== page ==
Understanding the aims and aspirations of the sides on show can prove invaluable. This largely applies for cup competitions, although the growing chasm from league-to-league between the title challengers and relegation battlers has seen a similar physiological approach utilised at times in Europe's major leagues over the past few seasons.
5. Team news
This will require little explanation. If Team X are missing top goalscorer Player Y, naturally they're not quite as an attractive a prospective. Know which players are paramount to their clubs and systems; as an example, no player moved the market more than Jamie Vardy in 2019/20 - if the Leicester hitman was unavailable, the Foxes' odds took a hike.
Certain websites allow you to filter results with and without individual players, giving you a glimpse into their importance. However, it's good practise to put together prospective XIs and evaluate the influence of those absent whenever possible, particularly if the team in question is unusually short in a certain position due to injuries and suspensions.
Again, this is a no-brainer but can often be overlooked. Knowing how the two teams are likely to set-up can play a major part in making your proposed punt. Is a certain team possession-heavy, vulnerable to the counter-attack or reliant on set-pieces? Is one side particularly poor when playing against wing-backs, lacking pace or height in certain areas?
We can also dig down into individual players and pick out key battles on the field. For example, Adama Traore, Jack Grealish and Wilfried Zaha have been shining lights for clubs outside of the Big Six, capable of hurting opposition defences. Be clued up on who will be in direct competition and gauge their ability to minimise the threat.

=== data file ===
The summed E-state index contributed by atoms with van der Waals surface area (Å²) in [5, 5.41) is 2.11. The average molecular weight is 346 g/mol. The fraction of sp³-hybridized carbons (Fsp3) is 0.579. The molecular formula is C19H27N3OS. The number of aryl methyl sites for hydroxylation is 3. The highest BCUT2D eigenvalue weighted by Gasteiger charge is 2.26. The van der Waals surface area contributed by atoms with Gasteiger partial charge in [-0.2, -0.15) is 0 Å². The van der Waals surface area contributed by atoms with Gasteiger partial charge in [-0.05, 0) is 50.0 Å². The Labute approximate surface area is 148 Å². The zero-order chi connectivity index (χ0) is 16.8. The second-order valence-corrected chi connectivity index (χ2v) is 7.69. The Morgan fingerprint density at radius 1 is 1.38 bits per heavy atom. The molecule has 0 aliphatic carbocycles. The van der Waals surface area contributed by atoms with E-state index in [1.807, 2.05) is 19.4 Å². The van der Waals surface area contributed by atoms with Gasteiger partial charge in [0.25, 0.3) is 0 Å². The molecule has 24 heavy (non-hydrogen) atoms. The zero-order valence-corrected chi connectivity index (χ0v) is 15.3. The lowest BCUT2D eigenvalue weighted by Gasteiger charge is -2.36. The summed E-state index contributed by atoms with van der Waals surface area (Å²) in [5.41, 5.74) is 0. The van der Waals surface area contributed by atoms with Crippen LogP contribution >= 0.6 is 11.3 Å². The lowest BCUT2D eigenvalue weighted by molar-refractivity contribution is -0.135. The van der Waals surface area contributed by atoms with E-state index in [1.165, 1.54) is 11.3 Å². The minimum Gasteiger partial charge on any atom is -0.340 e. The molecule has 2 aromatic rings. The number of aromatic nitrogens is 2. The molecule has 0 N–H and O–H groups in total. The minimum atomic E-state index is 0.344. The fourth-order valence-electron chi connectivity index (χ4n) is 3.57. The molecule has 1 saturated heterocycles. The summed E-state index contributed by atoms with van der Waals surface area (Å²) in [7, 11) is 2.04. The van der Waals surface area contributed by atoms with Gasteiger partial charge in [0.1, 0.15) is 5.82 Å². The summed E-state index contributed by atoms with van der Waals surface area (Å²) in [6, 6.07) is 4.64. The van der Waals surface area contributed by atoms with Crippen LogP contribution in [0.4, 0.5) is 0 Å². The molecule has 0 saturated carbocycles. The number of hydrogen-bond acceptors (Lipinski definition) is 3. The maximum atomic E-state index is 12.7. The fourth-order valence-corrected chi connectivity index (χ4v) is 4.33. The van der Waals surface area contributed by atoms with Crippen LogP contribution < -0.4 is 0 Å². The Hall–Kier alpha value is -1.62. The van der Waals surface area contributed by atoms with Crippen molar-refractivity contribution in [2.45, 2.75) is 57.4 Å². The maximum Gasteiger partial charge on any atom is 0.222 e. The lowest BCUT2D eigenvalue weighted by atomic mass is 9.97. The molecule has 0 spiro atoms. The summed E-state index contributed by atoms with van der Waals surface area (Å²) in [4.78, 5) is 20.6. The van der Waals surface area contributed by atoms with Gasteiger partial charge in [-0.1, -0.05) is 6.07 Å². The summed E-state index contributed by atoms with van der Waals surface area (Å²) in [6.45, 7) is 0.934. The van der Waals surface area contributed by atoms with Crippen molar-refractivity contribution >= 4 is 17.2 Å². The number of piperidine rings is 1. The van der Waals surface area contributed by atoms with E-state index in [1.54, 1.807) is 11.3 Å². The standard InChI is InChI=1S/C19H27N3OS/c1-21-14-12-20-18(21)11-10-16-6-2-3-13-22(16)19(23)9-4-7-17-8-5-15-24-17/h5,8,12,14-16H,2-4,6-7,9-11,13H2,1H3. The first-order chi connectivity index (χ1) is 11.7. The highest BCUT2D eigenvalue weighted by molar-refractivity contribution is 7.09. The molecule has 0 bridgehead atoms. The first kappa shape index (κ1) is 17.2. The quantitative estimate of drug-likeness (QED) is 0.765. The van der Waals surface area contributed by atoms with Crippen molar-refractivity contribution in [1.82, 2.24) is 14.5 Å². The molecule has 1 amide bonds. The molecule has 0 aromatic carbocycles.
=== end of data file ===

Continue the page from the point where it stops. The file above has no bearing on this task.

7. Price and value
My final point is the most important. I've covered the relevance of price and value in previous Masterclass columns so I won't go into detail here. However, our end goal is always the same and that's finding value: backing a selection where the probability of a given outcome is greater than the bookmakers odds reflect.
If you're unsure on what odds a side should be in a certain situation (for example, a mid-table team at home to a relegation candidate), review previous closing prices from similar standard clubs under the same conditions and you'll soon start to recognise the outliers. Sites such as Football Data and Odds Portal are tremendous resources for archived odds.
Remember, getting the best odds available (and beating the closing price) is pivotal to long-term successful punting. Obviously, you'll rarely find a side or selection that ticks all these boxes but it's always advised to be as tooled up as possible before pulling that trigger.
Be sure to check out the other volumes in our Betting Masterclass series, listed below:
Volume 1 - Ed Hawkins on Test Match Cricket
Volume 2 - Ed Hawkins on Twenty20 Cricket
Volume 3 - Ed Hawkins on how to bet on ODI Cricket
Volume 4 - Mark O'Haire on the football stats that don't matter
Volume 5 - Mark O'Haire on benefits of data and beating the closing price